Valerie: I like that! I also like the following song I’m Not a Hero in which you are able to put yourself in a vulnerable place where you see your weaknesses. Tell me about a situation where you were able to confront your fears to take up a challenge and be successful at it.
Jonas: Well I can’t take credit for that. Ed Rolland of Collective Soul wrote the lyrics on that one with Tawgs Salter and we were lucky enough that Ed let us take that song for our album. I absolutely loved it. It’s one of the only couple of songs that we didn’t write for the album because we wanted it to be the majority of our stuff but there were a couple of songs that were undeniable and fit us well. That said, I think that any musicians will tell you…
Corey: For me, it’s backing vocals… I think I’m going to take up the vocal coaching that is so available on your website!
Jonas: I mean any musicians will tell you that the hurdles and ups and downs of this business are challenging. Just to be able to wake up every day and say that you play music whether or not you have success and be able to make some kind of a living doing it is enough of a challenge right there.
Valerie: Another song that is completely different is What Type O’ Ride Are You which is more of a fun playful sexy song. Tell us about that song.
Corey: We had the riff before going out to LA to write over there. It was Halloween time writing with Simon Wilcox and Aaron Kamin at Aaron’s place. He had a wonderfully haunting looking LA pad. We started out, it was a very fast car, Halloween amusement park kinda theme and it was just a heavy fun riff that gradually through production and tweaking became a very funny rock song!
Jonas: We were having fun with it. Rock and roll, fast cars and sex are kind of synonymous! It’s a fun jump around, move around, get the crowd going song; have a blast!
Corey: Forget life and you’re going to rock out for three minutes here!
Valerie: What other song from that album do you enjoy playing the most live?
Jonas: It’s one of the albums for us where we really enjoy all of the dynamics. From the up beat ones: Addiction is a lot of fun to play live. It’s tight. We try to keep it compressed during the verses but when the chorus comes and opens up it’s a blast to play.
Corey: It’s nice too, to change it up a little bit because we love to play heavy rock but we like to play more gentler sounding stuff too which is very liberating in certain aspects as well.
Jonas: You let the set breathe a little bit.
Valerie: I think this album shows quite a few facets of your personalities. Like you’ll have the more sensitive smooth kinda guy and then the more edgy charismatic personality. Who’s the real you?
Jonas: I think the answer to that is that it’s all of those things. I don’t think anybody can be one thing. I’m certainly not one thing. From hour to hour I’m something different. From minute to minute I’m something different. This really is a band that you hear the different influences and feel different characters of us as individuals in the songs as well and that was fundamentally important to me as we were going on and producing the album to show the different flavors and sensitivities of all the guys working on this project.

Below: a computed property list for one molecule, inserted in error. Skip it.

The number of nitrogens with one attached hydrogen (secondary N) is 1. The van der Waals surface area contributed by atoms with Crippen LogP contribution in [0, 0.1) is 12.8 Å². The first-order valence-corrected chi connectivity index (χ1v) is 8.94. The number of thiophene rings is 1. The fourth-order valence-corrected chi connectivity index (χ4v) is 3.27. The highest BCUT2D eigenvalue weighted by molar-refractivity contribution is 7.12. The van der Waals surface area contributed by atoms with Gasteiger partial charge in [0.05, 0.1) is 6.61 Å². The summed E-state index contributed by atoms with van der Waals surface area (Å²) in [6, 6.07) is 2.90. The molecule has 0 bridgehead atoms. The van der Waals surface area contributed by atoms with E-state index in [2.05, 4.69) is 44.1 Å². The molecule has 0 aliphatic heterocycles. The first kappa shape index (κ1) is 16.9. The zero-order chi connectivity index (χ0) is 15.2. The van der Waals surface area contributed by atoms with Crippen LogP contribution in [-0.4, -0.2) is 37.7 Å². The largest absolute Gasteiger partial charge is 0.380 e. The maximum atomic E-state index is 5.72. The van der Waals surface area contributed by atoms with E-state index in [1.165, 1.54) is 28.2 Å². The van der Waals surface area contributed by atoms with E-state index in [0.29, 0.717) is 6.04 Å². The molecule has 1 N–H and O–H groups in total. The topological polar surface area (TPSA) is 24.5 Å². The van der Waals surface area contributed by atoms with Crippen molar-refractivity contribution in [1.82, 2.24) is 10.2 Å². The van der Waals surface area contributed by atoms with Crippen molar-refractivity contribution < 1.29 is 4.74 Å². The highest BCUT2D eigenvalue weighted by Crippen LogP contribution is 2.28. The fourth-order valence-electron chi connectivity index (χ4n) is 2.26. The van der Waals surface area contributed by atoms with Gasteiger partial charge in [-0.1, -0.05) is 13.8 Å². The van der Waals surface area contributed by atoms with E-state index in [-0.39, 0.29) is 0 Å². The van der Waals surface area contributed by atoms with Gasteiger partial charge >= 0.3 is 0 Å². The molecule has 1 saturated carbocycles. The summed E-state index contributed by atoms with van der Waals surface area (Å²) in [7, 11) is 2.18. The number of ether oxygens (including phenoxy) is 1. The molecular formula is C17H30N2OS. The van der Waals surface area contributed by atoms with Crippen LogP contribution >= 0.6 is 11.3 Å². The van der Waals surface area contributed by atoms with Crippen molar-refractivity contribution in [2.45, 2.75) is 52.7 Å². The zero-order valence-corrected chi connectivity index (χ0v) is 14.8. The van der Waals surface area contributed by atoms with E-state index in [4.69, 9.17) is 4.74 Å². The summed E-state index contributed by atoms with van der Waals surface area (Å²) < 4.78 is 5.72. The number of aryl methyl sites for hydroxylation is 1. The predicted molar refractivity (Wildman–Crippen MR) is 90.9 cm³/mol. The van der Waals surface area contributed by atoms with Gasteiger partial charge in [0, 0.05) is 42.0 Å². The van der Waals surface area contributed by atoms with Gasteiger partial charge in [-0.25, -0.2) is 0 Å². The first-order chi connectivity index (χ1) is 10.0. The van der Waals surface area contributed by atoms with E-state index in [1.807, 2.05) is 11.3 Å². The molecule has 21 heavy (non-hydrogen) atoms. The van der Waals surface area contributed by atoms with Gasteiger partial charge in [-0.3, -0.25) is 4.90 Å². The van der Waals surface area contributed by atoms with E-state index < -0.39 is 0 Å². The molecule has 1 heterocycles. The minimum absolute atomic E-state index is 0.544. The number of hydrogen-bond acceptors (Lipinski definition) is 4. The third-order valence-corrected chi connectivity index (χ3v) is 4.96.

Valerie: Very good! As I was researching my questions for this interview I read that you worked on a movie for Gerry Boulet. I love Gerry Boulet.
Jonas: Cool! He is absolutely amazing!
Yeah, I grew up on
It was great! John McGale actually, the character I
played is a man that actually exists. He’s a body
of Corey and I.
We’ve known him for years. We’ve played
the same circuit when we were in
a blues band. Corey has played with John several times
backing him up on
guitar. When I got the offer to go in and participate in the
especially as an Anglo artist in
Corey: We are so excited to see it too because I haven’t seen it yet and knowing that Jonas being a best friend and John being a good friend for many years… I’m really anxious to see this. And it is an amazing story too. It’s about a band that really worked hard and got some serious success.
I’d love to see that… I hope they are
going to play it here
Jonas: Me too!
You mentioned earlier that you’re from
Jonas: This album is where we started… Big Slice the single has had great success. We landed the number top 10 spot in the charts for several months and we’ve been staying there. It’s been great!
Corey: This has always been the goal. We’ve been trying for many years. It’s the famous 9 year overnight success which we haven’t reached. It takes a long time. If any body else wants to make a living playing music you have to be willing to climb those hurdles because they will be there.
Jonas: Absolutely but
this album is showing great promise as far as getting
across and breaking down some boundaries that we found with other past
albums. There is also a lot of support from
Valerie Bastien is a vocal coach, teacher, musician and freelance journalist.